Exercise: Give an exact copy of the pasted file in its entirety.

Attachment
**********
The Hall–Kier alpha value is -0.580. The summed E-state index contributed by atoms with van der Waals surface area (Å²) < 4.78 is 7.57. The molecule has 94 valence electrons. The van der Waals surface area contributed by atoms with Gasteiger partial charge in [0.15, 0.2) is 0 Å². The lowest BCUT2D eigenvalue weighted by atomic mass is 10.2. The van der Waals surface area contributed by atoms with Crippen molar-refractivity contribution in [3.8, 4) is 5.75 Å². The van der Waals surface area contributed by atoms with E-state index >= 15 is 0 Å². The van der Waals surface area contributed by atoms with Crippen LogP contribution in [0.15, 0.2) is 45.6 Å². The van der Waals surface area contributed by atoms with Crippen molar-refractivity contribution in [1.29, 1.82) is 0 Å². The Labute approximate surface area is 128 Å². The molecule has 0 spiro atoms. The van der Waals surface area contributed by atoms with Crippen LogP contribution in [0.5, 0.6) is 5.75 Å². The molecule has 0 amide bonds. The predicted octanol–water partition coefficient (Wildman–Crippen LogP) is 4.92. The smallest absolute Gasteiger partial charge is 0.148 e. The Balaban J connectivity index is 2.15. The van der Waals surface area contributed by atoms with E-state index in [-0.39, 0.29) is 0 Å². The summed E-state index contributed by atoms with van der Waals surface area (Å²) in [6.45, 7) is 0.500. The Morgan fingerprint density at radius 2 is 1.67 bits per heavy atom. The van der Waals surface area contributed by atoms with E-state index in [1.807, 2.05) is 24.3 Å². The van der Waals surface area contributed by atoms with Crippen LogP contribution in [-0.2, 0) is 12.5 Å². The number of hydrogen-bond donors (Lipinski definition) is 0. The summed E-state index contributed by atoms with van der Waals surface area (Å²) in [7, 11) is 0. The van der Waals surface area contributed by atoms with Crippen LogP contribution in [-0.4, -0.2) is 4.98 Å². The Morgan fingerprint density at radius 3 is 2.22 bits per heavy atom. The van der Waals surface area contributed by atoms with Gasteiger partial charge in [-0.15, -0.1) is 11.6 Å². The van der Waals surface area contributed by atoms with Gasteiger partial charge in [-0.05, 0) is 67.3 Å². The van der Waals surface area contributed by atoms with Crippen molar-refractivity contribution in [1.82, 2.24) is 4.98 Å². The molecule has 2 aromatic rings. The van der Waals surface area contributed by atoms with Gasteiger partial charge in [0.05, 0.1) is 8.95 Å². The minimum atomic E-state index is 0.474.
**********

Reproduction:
The Hall–Kier alpha value is -0.580. The summed E-state index contributed by atoms with van der Waals surface area (Å²) < 4.78 is 7.57. The molecule has 94 valence electrons. The van der Waals surface area contributed by atoms with Gasteiger partial charge in [0.15, 0.2) is 0 Å². The lowest BCUT2D eigenvalue weighted by atomic mass is 10.2. The van der Waals surface area contributed by atoms with Crippen molar-refractivity contribution in [3.8, 4) is 5.75 Å². The van der Waals surface area contributed by atoms with E-state index >= 15 is 0 Å². The van der Waals surface area contributed by atoms with Crippen LogP contribution in [0.15, 0.2) is 45.6 Å². The van der Waals surface area contributed by atoms with Crippen molar-refractivity contribution in [1.29, 1.82) is 0 Å². The Labute approximate surface area is 128 Å². The molecule has 0 spiro atoms. The van der Waals surface area contributed by atoms with Crippen LogP contribution in [0.5, 0.6) is 5.75 Å². The molecule has 0 amide bonds. The predicted octanol–water partition coefficient (Wildman–Crippen LogP) is 4.92. The smallest absolute Gasteiger partial charge is 0.148 e. The Balaban J connectivity index is 2.15. The van der Waals surface area contributed by atoms with E-state index in [-0.39, 0.29) is 0 Å². The summed E-state index contributed by atoms with van der Waals surface area (Å²) in [6.45, 7) is 0.500. The Morgan fingerprint density at radius 2 is 1.67 bits per heavy atom. The van der Waals surface area contributed by atoms with E-state index in [1.807, 2.05) is 24.3 Å². The van der Waals surface area contributed by atoms with Crippen LogP contribution in [-0.2, 0) is 12.5 Å². The number of hydrogen-bond donors (Lipinski definition) is 0. The summed E-state index contributed by atoms with van der Waals surface area (Å²) in [7, 11) is 0. The van der Waals surface area contributed by atoms with Crippen LogP contribution in [-0.4, -0.2) is 4.98 Å². The Morgan fingerprint density at radius 3 is 2.22 bits per heavy atom. The van der Waals surface area contributed by atoms with Gasteiger partial charge in [-0.15, -0.1) is 11.6 Å². The van der Waals surface area contributed by atoms with Gasteiger partial charge in [-0.05, 0) is 67.3 Å². The van der Waals surface area contributed by atoms with Crippen molar-refractivity contribution in [1.82, 2.24) is 4.98 Å². The molecule has 2 aromatic rings. The van der Waals surface area contributed by atoms with Gasteiger partial charge in [0.05, 0.1) is 8.95 Å². The minimum atomic E-state index is 0.474.